IS there another way of passing values to Talon SRX besides motor percentage?

For power up two years ago our team used a replay file autonomous that wrote motor values of the talons to a file and replayed it in the game. It worked super fast however motor percentages could only be recorded, so when there was a motor change the robot would loose a small degree of accuracy. Knowing that many other teams do a method similar to this for autonomous is there a way to pass in a fixed voltage to TalonSRX?

Yes. Check out voltage compensation in the Talon SRX documentation

Just what I was looking for thanks!

Will that actually fix the problem?

Isn’t the core source of the problem the inherent differences from one motor to another when running at a specific voltage? It would seem you’re counting on identical motor performance at a specific voltage which isn’t guaranteed (as you’ve already seen).

Sounds like what you really want is to replicate the motor / mechanism speeds which would really be driven by sensor readings unless I’m not understanding the question…

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This might be because you were using WPI_TalonSRX which implements SpeedController. The set method on a WPI_TalonSRX (inherited from SpeedController) uses the PercentOutput. If you wanted to be able to use a SpeedController with a TalonSRX and set voltage instead of percent output, I recommend creating your own class that inherits Sendable.

In that class, you could have this code in your initSendable where

	builder.setSmartDashboardType("Speed Controller");
	builder.addDoubleProperty("Value", this::get, this::set);

You could replace the stopMotor, get, and set method references with something else.

This might not be what you’re asking for, but feel free to ask more questions if you want to try something like this.

Yeah what I want to do is replicate exact movement of the robot. There’s two ways to record it, either I get values from the talons or I re-plug in joystick values to the drive train. The problem with is before is sometimes during voltage shifts the robot would shoot forward and miss its mark, so I’ve chalked up this to voltage unless there is another way to fix it?

Yeah I’m recreating it for this year am I’m using just bare TalonSRX not WPI_TalonSRX where I need to input the ControlMode. Is changing the ControlMode what you mean? But the old one from PowerUp used WPI_TalonSRX.

So I think what you might be missing here is that you should really not be writing autonomous commands for a drivetrain by telling a motor to run for a specified amount of time. You can use voltage compensation to get a more repeatable result, but you can get a much, much, much better result using closed loop speed control. You would need some sort of sensor to detect how much each side of the drive turns, such as an encoder. This sensor gets fed into the loop, ensuring your drive moves a precise distance and/or speed. Luckily the Talon SRX is great for implementing exactly this kind of speed control.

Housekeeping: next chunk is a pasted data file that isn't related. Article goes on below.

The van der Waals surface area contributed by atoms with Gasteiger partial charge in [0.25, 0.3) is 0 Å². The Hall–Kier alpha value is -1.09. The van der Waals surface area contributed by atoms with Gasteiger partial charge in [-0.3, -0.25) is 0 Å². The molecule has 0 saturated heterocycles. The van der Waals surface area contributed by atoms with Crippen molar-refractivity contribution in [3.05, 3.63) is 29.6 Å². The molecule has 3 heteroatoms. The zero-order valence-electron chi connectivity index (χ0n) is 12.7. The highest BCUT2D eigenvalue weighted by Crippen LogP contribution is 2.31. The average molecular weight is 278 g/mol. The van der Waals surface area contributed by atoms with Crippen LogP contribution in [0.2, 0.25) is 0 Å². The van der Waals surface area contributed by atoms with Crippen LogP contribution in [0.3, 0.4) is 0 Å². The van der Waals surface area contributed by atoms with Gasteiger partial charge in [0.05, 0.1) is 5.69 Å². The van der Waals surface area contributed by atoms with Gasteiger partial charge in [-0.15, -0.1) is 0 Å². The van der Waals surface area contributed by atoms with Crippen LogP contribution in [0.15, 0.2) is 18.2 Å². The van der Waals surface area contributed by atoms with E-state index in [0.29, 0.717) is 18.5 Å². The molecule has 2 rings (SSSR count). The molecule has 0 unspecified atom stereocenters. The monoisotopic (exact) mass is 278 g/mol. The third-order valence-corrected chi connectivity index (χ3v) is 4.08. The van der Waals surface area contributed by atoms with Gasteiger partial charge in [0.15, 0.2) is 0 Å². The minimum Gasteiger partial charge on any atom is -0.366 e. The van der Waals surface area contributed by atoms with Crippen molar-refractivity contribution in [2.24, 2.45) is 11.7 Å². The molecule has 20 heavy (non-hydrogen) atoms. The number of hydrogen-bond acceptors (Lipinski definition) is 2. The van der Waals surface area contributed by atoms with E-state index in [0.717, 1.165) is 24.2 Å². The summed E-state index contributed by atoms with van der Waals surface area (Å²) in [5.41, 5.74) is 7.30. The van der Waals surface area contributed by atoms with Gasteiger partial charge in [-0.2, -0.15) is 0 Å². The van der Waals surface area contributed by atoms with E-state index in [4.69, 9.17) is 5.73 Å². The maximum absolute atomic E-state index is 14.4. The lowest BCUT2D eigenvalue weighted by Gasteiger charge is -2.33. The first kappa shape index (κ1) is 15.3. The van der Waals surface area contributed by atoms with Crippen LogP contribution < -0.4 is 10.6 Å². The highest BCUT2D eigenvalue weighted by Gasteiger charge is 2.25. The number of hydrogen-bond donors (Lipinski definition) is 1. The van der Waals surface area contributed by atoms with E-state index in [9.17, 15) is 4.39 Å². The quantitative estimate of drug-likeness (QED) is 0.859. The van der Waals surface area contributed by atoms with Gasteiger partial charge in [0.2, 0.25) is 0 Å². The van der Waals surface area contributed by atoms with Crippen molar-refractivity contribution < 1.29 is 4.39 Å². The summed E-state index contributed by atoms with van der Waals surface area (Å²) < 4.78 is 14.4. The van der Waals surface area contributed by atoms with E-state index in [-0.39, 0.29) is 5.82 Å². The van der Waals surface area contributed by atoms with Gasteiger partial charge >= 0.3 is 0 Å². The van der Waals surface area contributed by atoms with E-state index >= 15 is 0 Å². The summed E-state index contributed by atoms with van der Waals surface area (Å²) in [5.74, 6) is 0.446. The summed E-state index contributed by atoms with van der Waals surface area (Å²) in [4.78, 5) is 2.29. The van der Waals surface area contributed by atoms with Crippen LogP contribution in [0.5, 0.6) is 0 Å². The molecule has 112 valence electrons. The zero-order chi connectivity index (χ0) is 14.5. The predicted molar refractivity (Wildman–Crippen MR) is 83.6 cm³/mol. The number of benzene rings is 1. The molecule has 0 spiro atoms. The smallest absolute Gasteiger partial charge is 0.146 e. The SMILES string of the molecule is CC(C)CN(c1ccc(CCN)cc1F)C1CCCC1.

So yes, I was thinking that there existed a ControlMode to set the raw voltage, but now I see that it doesn’t exist. I’m unfamiliar with voltage compensation, but the other suggestions about that seem to be reasonable.

What I was also trying to show was that if you want to use a different ControlMode than PercentOutput and you wanted to see the values of that show up in Shuffleboard, creating your own Sendable would be a viable option.

Use someone else’s suggestion about doing voltage stuff, but I’m pretty familiar with Sendable code so if you want to record values of something other than PercentOutput, I can try to explain creating your own Sendable class.

The problem I’m trying to fix is in this video. We are the robot in the bottom left. We were able to score but if you can see the target was overshot a lot from the initial recording and we lost points to penalties.

So to be clear, your recommending recording encoder values rather than direct talon values?

Ok, I think I misunderstood what you were asking. So you can ignore my suggestions about Sendable stuff.

What you need are encoders. From what I understand, you don’t have closed loop control. Are you running your motors for a set amount of time? If yes, you need to rethink your strategy for autonomous code. Setting the speed of a motor for a certain amount of time works well for crossing a line, but when you need to go a certain distance, it’s almost guaranteed to over or under shoot each time.

Does that answer your question? Do you have encoders on the wheels of the robot?

I’m recommending not using a “record values you get in teleop” style autonomous mode at all if you can help it, though if that’s all you can do / know how to do and you’re in a time crunch, it’s a start.

You can create a very simple closed loop autonomous mode to follow a specified path by using an encoder driven control loop for the straight portions, and a gyro driven control loop to turn in place. There are far more advanced things you can do beyond this, but this is really the minimum for a “works basically every time” autonomous mode.

Alright, I looked more into doing it this approach. Unfortunately my team does not have encoders on our drive train, so I’ll get them on it soon thanks!

For more advanced pathing I’d recommend looking here:

This type of algorithm has been difficult to implement in years past but now it is much more accessible.

I’ll have to get encoders wired to the robot this year, but I’ll start working on this thanks a ton!

There was a team last year I talked to who used path finding for their autonomous and they talked about PID on the wheels. Is PID a necessity for this type of autonomous?

Yes, PID is pretty much the only surefire way to get consistent results over multiple runs of an auto. You can use it with the new trajectory API, or with just encoders as mentioned earlier:

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